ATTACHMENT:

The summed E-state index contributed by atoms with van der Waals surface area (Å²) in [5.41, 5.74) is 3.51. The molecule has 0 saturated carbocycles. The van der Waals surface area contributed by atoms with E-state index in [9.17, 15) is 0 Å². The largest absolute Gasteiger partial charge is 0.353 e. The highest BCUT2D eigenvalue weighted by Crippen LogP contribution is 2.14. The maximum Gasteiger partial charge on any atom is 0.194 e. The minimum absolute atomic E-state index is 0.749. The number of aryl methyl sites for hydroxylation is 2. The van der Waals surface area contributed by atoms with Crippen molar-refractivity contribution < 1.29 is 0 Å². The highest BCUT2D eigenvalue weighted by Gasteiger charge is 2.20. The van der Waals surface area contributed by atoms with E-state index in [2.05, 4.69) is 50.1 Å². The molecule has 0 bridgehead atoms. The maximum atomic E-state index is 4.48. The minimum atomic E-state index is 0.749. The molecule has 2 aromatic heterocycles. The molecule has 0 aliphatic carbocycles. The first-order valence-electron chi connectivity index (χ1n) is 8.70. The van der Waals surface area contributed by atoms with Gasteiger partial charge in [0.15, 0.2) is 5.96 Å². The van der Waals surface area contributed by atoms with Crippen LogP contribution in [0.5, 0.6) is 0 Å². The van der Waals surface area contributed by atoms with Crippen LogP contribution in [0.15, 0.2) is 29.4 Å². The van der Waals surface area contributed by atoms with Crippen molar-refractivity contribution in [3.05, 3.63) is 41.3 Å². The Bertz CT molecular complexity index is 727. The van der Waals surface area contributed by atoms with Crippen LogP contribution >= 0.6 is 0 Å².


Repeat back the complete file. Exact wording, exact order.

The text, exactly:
The summed E-state index contributed by atoms with van der Waals surface area (Å²) in [5.41, 5.74) is 3.51. The molecule has 0 saturated carbocycles. The van der Waals surface area contributed by atoms with E-state index in [9.17, 15) is 0 Å². The largest absolute Gasteiger partial charge is 0.353 e. The highest BCUT2D eigenvalue weighted by Crippen LogP contribution is 2.14. The maximum Gasteiger partial charge on any atom is 0.194 e. The minimum absolute atomic E-state index is 0.749. The number of aryl methyl sites for hydroxylation is 2. The van der Waals surface area contributed by atoms with Crippen molar-refractivity contribution < 1.29 is 0 Å². The highest BCUT2D eigenvalue weighted by Gasteiger charge is 2.20. The van der Waals surface area contributed by atoms with E-state index in [2.05, 4.69) is 50.1 Å². The molecule has 0 bridgehead atoms. The maximum atomic E-state index is 4.48. The minimum atomic E-state index is 0.749. The molecule has 2 aromatic heterocycles. The molecule has 0 aliphatic carbocycles. The first-order valence-electron chi connectivity index (χ1n) is 8.70. The van der Waals surface area contributed by atoms with Gasteiger partial charge in [0.15, 0.2) is 5.96 Å². The van der Waals surface area contributed by atoms with Crippen LogP contribution in [0.5, 0.6) is 0 Å². The van der Waals surface area contributed by atoms with Crippen LogP contribution in [0.15, 0.2) is 29.4 Å². The van der Waals surface area contributed by atoms with Crippen molar-refractivity contribution in [3.05, 3.63) is 41.3 Å². The Bertz CT molecular complexity index is 727. The van der Waals surface area contributed by atoms with Crippen LogP contribution >= 0.6 is 0 Å².